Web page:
[WS-5.2] The use of software tools in documentation

Date: Saturday,29 September & Sunday,30 September
Time: 10:00 : 13:00
Duration: Half day
Place: Cultural Conference Centre of Heraklion (CCCH)
Registration : send email to  Jonathan Whitson Cloud (jwhitsoncloud[at]gmail[dot]com) or  Rupert Shepherd (rupert[at]rupertshepherd[dot]info)

The Documentation Standards Working Group invites as many collections management system vendors as possible to a round-table discussion of the past, present and – most important – the future of software tools for museum documentation. Digital collections management systems are proliferating – the DSWG is aware of over 40 systems – and are widely used in museums and other heritage organisations. They have made it much easier for these institutions to manage and disseminate their collections; but they can be expensive and complex, and our experience is that many users, whether basic or advanced, are regularly frustrated by at least some aspect of the systems they engage with day-to-day. At the same time, a series of standards has been developed by a variety of organisations (such as CIDOC, Collections Trust, and the Getty) for the documentation and management of collections; yet the uptake of these standards by collections management systems has not always been as quick or comprehensive as their creators might wish. We plan to discuss how collections management systems have evolved to reach their present forms; the kinds of tasks they are being asked to facilitate; and what pressures shape their future development. We intend to combine short papers and provocations from a variety of speakers, with discussions between the speakers and vendors. By the end of the day, we hope all participants will have acquired a shared understanding of the current challenges facing the users and developers of digital collections management systems – and, ideally, some idea of how future systems can best evolve to address these challenges.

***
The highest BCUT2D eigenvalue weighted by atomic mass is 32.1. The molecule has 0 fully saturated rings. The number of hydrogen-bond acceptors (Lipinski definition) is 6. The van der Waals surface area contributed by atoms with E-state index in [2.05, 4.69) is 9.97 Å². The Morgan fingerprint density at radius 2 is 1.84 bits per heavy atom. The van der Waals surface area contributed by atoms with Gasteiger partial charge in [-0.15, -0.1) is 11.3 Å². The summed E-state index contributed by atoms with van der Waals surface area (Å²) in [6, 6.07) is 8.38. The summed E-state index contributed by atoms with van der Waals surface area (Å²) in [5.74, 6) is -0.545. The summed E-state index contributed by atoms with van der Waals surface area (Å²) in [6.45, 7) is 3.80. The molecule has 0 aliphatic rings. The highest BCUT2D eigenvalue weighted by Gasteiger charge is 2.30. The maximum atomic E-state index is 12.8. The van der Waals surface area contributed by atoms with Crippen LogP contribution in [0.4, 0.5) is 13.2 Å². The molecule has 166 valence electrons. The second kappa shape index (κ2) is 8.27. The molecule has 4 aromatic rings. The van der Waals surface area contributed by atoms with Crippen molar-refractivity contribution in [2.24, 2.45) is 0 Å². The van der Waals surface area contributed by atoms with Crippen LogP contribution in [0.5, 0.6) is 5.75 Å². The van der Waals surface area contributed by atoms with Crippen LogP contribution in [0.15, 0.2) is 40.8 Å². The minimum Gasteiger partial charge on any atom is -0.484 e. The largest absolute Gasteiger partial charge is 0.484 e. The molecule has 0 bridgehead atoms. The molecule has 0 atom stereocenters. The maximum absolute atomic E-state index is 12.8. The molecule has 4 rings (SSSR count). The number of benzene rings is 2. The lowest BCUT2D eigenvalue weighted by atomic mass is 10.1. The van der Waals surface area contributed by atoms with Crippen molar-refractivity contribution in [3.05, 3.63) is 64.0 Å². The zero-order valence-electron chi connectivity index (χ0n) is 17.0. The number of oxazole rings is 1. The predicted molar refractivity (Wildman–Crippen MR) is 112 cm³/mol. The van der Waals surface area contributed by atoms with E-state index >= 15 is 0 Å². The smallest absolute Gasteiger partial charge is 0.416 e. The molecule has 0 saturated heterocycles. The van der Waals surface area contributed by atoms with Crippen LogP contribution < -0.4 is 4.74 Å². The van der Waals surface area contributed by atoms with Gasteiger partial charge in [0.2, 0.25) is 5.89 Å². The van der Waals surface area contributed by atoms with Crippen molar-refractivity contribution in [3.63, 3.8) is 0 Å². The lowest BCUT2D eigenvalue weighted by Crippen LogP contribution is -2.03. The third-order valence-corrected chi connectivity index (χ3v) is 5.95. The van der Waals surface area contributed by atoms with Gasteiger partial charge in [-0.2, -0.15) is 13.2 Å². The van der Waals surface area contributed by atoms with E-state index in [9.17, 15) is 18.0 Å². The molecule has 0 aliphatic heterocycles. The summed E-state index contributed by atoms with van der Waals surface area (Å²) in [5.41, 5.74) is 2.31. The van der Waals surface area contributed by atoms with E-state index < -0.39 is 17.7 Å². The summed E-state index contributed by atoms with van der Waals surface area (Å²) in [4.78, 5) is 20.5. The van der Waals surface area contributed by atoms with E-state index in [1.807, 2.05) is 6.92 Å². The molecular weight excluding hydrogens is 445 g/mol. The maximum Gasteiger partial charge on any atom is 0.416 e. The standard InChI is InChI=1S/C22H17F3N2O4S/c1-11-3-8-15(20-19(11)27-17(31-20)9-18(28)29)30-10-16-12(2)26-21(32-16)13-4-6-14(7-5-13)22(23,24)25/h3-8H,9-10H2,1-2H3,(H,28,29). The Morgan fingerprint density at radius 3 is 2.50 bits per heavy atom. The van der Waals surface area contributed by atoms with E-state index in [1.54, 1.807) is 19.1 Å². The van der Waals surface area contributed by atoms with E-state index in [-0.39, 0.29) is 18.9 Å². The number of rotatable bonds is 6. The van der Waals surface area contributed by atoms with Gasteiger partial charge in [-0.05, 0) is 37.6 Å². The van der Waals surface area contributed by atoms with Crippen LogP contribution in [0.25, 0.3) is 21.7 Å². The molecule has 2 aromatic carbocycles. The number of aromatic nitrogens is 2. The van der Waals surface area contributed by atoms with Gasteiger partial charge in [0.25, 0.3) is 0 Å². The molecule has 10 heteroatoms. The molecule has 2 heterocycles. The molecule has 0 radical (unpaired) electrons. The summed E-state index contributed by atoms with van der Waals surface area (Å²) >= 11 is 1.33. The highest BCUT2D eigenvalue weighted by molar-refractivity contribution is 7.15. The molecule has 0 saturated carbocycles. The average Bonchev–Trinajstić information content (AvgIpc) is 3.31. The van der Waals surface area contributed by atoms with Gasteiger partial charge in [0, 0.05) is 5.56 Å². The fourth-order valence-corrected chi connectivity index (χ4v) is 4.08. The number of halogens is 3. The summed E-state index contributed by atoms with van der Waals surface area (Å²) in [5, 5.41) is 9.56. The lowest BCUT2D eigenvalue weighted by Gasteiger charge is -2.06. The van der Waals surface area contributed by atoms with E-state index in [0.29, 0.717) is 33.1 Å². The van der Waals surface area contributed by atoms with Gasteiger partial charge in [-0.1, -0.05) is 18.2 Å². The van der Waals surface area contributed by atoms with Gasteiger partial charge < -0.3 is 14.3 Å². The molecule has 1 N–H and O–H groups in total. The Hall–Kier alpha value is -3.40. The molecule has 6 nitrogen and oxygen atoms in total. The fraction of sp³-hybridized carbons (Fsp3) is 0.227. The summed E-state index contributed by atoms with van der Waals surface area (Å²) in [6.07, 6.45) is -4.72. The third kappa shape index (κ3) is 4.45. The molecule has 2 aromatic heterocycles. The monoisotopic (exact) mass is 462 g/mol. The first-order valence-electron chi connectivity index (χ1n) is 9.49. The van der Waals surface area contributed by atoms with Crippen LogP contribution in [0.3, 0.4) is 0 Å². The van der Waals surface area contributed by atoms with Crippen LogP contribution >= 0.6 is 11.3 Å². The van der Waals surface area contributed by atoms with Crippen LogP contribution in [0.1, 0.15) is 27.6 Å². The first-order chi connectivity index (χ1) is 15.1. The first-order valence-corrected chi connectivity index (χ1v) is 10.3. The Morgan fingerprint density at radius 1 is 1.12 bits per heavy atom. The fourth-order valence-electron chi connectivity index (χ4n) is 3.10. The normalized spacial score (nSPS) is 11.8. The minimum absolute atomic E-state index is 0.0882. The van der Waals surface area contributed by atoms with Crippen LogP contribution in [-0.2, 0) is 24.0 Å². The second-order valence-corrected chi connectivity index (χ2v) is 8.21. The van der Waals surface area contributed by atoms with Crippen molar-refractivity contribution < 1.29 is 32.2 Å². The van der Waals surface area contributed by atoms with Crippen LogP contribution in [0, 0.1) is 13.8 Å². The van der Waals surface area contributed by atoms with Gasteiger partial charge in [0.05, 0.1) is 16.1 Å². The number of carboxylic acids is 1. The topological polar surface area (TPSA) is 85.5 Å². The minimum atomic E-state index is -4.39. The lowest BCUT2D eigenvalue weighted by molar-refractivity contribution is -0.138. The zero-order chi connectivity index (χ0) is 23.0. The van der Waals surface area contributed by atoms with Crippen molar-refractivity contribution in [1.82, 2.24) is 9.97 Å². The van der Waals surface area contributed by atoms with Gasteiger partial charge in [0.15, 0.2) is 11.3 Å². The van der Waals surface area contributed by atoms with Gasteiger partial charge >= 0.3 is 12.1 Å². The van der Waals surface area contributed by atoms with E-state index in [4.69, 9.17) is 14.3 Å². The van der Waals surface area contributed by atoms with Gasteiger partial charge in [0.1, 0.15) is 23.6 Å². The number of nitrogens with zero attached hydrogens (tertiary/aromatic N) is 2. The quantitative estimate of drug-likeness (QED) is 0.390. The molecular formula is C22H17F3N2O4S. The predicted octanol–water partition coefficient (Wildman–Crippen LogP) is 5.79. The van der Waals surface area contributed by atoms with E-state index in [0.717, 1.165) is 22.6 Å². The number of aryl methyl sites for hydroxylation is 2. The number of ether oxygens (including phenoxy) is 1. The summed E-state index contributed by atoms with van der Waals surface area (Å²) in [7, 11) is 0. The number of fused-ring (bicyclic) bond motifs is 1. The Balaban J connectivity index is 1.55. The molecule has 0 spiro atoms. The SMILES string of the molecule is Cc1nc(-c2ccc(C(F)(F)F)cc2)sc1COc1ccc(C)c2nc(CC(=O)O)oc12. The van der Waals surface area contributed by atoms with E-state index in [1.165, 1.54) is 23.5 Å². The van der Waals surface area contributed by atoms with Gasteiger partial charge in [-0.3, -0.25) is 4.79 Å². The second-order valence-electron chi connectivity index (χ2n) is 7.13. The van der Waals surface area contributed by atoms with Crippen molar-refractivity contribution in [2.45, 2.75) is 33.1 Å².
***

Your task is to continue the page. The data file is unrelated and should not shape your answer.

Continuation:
Presenters:
Jonathan Whitson Cloud
Horniman Museum and GardensLondon, UK
Short Bio:

Jonathan Whitson Cloud spent the early years of his career with the BBC’s post production department, editing television programmes and films. During this time post production was making a speedy transition from razor blades and cellotape® to digital technology and as a result of this Jonathan developed an interest in what computing could do for knowledge organisation and knowledge management, even if he wouldn’t have recognised those terms at the time. His museum career began with Brighton & Hove Museum Service where he participated in the documentation of the collections. Aside from a two year stint as an assistant curator of decorative arts Jonathan has remained in documentation ever since; at the National Portrait Gallery, Tate, the British Museum and since 2016 at the Horniman Museum and Gardens as Documentation Manager. Being essentially lazy his obsession remains the re-use of recorded knowledge and therefor recording it so that it can be re-used.

Maija Ekosaari
Tampere University of Technology, Finland
Short Bio:

Maija Ekosaari is a specialist in cultural heritage information management. She has worked for the Finnish National Gallery and the National Board of Antiquities in Helsinki, as well as Museum Centre Vapriikki and Tampere Art Museum in Tampere, Finland. She has studied in Finland and in the United States and holds an Associate Degree in Business Administration, Bachelor of Fine Arts in Design, and MA in Art History. At present, she is pursuing a Ph.D. in Tampere University of Technology researching the documentation, accessibility, and usability of the museums' collections information. She is enthusiastic about disseminating the results of the latest research and putting theory to practice. Maija joined ICOM and CIDOC in 1996 and has served in the Boards of ICOM Finland and CIDOC. Since early 2016, she has been co-Chairing CIDOC’s Documentation Standards WG.

Rupert Shepherd
The National Gallery, London, UK
Short Bio:

Rupert Shepherd initially trained as an art historian, specialising in the Italian Renaissance, before moving into museum documentation, dabbling in humanities computing and digitisation along the way. Having managed the Ashmolean Museum’s documentation for three years, and the Horniman Museum and Gardens' for six, he has been Collection Information Manager at the National Gallery, London, since 2016